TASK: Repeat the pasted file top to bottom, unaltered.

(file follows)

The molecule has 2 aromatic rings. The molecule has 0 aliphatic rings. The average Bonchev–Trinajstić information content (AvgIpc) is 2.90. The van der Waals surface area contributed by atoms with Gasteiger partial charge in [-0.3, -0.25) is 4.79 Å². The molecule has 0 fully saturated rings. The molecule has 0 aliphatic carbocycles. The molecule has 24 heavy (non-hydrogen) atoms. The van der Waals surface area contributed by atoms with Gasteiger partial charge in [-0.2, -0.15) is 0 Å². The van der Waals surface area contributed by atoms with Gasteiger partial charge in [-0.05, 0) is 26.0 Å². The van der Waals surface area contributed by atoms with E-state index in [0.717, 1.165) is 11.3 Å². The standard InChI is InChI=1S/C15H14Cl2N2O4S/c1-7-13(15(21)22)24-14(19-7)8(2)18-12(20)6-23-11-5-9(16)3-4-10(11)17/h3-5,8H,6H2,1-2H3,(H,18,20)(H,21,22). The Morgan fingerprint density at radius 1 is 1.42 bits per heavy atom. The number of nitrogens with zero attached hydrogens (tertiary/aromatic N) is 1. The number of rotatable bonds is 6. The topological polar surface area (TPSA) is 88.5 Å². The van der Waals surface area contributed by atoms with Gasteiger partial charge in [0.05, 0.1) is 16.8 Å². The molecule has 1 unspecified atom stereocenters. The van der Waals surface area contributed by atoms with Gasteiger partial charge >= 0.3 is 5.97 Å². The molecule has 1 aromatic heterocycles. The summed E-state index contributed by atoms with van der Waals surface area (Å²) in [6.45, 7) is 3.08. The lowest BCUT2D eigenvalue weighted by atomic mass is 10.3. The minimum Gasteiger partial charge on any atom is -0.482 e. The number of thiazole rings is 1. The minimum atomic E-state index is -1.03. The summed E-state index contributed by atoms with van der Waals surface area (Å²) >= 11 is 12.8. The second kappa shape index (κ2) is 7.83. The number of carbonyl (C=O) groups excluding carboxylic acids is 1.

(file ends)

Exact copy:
The molecule has 2 aromatic rings. The molecule has 0 aliphatic rings. The average Bonchev–Trinajstić information content (AvgIpc) is 2.90. The van der Waals surface area contributed by atoms with Gasteiger partial charge in [-0.3, -0.25) is 4.79 Å². The molecule has 0 fully saturated rings. The molecule has 0 aliphatic carbocycles. The molecule has 24 heavy (non-hydrogen) atoms. The van der Waals surface area contributed by atoms with Gasteiger partial charge in [-0.2, -0.15) is 0 Å². The van der Waals surface area contributed by atoms with Gasteiger partial charge in [-0.05, 0) is 26.0 Å². The van der Waals surface area contributed by atoms with E-state index in [0.717, 1.165) is 11.3 Å². The standard InChI is InChI=1S/C15H14Cl2N2O4S/c1-7-13(15(21)22)24-14(19-7)8(2)18-12(20)6-23-11-5-9(16)3-4-10(11)17/h3-5,8H,6H2,1-2H3,(H,18,20)(H,21,22). The Morgan fingerprint density at radius 1 is 1.42 bits per heavy atom. The number of nitrogens with zero attached hydrogens (tertiary/aromatic N) is 1. The number of rotatable bonds is 6. The topological polar surface area (TPSA) is 88.5 Å². The van der Waals surface area contributed by atoms with Gasteiger partial charge in [0.05, 0.1) is 16.8 Å². The molecule has 1 unspecified atom stereocenters. The van der Waals surface area contributed by atoms with Gasteiger partial charge >= 0.3 is 5.97 Å². The molecule has 1 aromatic heterocycles. The summed E-state index contributed by atoms with van der Waals surface area (Å²) in [6.45, 7) is 3.08. The lowest BCUT2D eigenvalue weighted by atomic mass is 10.3. The minimum Gasteiger partial charge on any atom is -0.482 e. The number of thiazole rings is 1. The minimum atomic E-state index is -1.03. The summed E-state index contributed by atoms with van der Waals surface area (Å²) >= 11 is 12.8. The second kappa shape index (κ2) is 7.83. The number of carbonyl (C=O) groups excluding carboxylic acids is 1.